In 1982, the U.S. Congress replaced the Food Stamp Program in Puerto Rico with a block grant. With this change, Puerto Rico acquired more authority to administer what became a different program, known as the Nutrition Assistance Program (NAP). Funds are provided through a block grant from the U.S. Federal Government and are subject to an annual cap. To maintain a nutrition assistance program under
more constrained funds, Puerto Rico has targeted eligibility and benefits to those households who are most financially needy. The Food, Conservation and Energy Act of 2008 (P.L. 110-234) directed the U.S. Department of Agriculture, Food and Nutrition Service (FNS) to examine the feasibility and effects of including Puerto Rico as a ‘State’ under the Food and Nutrition Act of 2008 (P.L. 110-246).
With such a shift, nutrition assistance in Puerto Rico would be subject to the Supplemental Nutrition Assistance Program (SNAP) rules, options, and entitlement funding. This study assesses the potential impacts of establishing SNAP in Puerto Rico.

Resource | Research | Assessing/Improving Operations
Making America Stronger: A Profile of the Food Stamp Program

A summary of past research on program operations and outcomes related to the Food Stamp Program.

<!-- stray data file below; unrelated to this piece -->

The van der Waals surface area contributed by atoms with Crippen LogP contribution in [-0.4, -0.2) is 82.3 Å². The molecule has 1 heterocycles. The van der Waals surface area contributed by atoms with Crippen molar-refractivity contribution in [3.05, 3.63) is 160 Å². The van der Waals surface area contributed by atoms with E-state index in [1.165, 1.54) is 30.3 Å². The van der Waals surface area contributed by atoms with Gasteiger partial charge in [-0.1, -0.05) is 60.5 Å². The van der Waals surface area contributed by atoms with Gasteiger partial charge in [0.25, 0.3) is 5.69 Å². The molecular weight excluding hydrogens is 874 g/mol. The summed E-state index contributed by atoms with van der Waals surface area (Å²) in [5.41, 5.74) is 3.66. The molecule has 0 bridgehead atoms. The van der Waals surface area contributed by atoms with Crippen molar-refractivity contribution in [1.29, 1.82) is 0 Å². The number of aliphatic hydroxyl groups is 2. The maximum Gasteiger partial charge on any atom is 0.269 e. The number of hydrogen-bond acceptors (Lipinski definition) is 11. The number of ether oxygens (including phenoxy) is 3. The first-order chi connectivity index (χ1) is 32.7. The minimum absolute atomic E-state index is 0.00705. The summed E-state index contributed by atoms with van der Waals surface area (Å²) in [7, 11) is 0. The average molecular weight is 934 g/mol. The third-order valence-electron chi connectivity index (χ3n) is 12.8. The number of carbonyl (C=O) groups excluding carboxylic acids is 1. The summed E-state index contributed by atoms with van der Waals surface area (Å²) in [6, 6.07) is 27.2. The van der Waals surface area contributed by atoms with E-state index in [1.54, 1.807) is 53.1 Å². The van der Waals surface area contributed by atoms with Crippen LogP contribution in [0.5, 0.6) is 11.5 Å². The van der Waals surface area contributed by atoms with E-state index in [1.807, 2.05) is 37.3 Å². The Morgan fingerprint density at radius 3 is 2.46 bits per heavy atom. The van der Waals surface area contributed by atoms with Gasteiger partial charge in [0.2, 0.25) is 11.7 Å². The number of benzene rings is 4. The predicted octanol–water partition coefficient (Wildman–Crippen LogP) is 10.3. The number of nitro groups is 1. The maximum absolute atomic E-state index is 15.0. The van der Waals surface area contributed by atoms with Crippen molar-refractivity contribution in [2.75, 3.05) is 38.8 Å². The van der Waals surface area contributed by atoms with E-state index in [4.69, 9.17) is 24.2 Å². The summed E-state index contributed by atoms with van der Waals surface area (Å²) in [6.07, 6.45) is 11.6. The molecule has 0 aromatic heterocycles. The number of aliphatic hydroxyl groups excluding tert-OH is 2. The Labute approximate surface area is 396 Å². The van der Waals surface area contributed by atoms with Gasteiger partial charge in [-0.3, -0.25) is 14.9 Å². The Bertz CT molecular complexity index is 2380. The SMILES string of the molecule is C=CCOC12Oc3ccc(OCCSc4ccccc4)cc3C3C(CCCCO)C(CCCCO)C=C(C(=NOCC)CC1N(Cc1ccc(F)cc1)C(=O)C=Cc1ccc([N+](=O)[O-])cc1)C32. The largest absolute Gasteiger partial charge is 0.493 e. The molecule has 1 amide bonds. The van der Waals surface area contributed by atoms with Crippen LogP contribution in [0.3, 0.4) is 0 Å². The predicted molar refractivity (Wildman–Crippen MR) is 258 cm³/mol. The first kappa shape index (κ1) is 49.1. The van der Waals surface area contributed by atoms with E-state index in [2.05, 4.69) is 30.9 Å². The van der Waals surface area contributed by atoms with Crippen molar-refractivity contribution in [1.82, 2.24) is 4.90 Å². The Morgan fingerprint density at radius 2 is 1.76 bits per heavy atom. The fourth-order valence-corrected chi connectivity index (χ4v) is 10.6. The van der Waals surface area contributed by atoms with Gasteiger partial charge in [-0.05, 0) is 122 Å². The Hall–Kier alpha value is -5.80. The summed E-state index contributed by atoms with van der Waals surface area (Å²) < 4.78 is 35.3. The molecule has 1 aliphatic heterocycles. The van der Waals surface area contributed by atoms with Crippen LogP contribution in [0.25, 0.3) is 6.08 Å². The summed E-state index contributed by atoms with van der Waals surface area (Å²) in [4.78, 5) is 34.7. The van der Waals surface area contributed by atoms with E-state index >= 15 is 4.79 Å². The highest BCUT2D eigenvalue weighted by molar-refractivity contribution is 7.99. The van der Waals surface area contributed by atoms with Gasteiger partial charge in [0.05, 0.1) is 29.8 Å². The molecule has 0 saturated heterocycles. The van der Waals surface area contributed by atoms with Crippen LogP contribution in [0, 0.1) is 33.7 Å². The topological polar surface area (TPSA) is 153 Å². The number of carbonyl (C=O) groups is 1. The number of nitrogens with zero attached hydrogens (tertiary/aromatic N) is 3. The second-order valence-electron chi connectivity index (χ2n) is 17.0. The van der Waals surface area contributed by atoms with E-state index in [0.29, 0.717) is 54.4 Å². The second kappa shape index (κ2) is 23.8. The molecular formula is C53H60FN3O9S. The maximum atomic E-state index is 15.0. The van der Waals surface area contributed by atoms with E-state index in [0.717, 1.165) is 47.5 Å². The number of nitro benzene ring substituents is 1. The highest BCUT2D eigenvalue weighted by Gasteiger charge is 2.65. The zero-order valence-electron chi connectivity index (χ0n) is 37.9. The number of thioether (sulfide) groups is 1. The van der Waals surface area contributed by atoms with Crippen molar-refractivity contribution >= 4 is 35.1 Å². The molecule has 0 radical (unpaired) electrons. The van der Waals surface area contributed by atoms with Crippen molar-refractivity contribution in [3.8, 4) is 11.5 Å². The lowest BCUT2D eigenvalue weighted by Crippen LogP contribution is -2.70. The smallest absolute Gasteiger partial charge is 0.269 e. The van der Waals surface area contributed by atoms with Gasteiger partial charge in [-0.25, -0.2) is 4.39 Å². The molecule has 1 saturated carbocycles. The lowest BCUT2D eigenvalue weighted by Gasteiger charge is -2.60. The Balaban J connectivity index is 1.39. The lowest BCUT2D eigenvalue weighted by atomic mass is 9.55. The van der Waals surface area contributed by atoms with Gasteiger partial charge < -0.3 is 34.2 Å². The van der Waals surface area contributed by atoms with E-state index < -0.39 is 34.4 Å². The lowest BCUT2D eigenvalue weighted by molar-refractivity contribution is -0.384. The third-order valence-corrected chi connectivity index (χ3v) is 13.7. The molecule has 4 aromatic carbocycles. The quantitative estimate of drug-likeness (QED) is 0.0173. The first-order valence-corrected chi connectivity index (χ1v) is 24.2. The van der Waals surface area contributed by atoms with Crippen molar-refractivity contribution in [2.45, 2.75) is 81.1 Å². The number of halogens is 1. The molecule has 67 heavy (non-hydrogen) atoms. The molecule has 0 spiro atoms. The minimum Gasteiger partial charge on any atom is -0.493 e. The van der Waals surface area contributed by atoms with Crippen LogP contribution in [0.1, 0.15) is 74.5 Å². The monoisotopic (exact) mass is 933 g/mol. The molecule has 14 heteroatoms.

Resource | Research | Assessing/Improving Operations
Assessing Implementation of the 2002 Farm Bill's Legal Immigrant Food Stamp Restorations

The rules that govern eligibility for food stamps among legal immigrants have changed several times in recent years. Most recently, the Farm Security and Rural Investment Act of 2002 restored food stamp eligibility to legal immigrants who: were disabled, regardless of date of entry, effective October 2002; had been in the United States at least five years, effective April 2003; or were children age, regardless of date of entry, effective October 2003. This study – conducted by The Urban Institute for the Food and Nutrition Service -- examines the implementation of these provisions to improve our understanding of the variation in State and local approaches, the challenges encountered in restoring eligibility, the degree to which the eligibility restorations brought new immigrant households into the program; and the potential impacts of sponsor deeming and
liability policies.